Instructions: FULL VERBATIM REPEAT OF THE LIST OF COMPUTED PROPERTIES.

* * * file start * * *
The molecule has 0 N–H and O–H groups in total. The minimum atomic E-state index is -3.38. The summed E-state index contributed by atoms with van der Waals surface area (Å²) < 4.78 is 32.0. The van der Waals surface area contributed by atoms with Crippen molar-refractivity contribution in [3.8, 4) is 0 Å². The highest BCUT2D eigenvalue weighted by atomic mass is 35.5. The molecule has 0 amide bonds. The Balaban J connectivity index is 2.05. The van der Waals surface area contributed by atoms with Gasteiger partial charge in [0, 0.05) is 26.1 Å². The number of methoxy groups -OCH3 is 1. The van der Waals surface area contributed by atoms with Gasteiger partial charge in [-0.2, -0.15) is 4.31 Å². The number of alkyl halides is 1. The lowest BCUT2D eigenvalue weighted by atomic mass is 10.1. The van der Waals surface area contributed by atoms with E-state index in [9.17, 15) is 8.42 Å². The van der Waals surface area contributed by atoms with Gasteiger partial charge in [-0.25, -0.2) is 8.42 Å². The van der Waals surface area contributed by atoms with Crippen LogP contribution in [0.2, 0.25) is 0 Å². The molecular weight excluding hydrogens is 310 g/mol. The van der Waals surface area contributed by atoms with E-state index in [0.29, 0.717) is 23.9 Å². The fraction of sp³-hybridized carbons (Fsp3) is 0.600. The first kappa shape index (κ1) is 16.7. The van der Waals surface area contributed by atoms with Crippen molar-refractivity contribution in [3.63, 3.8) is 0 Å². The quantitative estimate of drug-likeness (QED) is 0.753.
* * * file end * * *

The molecule has 0 N–H and O–H groups in total. The minimum atomic E-state index is -3.38. The summed E-state index contributed by atoms with van der Waals surface area (Å²) < 4.78 is 32.0. The van der Waals surface area contributed by atoms with Crippen molar-refractivity contribution in [3.8, 4) is 0 Å². The highest BCUT2D eigenvalue weighted by atomic mass is 35.5. The molecule has 0 amide bonds. The Balaban J connectivity index is 2.05. The van der Waals surface area contributed by atoms with Gasteiger partial charge in [0, 0.05) is 26.1 Å². The number of methoxy groups -OCH3 is 1. The van der Waals surface area contributed by atoms with Gasteiger partial charge in [-0.2, -0.15) is 4.31 Å². The number of alkyl halides is 1. The lowest BCUT2D eigenvalue weighted by atomic mass is 10.1. The van der Waals surface area contributed by atoms with E-state index in [9.17, 15) is 8.42 Å². The van der Waals surface area contributed by atoms with Gasteiger partial charge in [-0.25, -0.2) is 8.42 Å². The van der Waals surface area contributed by atoms with Crippen LogP contribution in [0.2, 0.25) is 0 Å². The molecular weight excluding hydrogens is 310 g/mol. The van der Waals surface area contributed by atoms with E-state index in [0.29, 0.717) is 23.9 Å². The fraction of sp³-hybridized carbons (Fsp3) is 0.600. The first kappa shape index (κ1) is 16.7. The van der Waals surface area contributed by atoms with Crippen molar-refractivity contribution in [3.63, 3.8) is 0 Å². The quantitative estimate of drug-likeness (QED) is 0.753.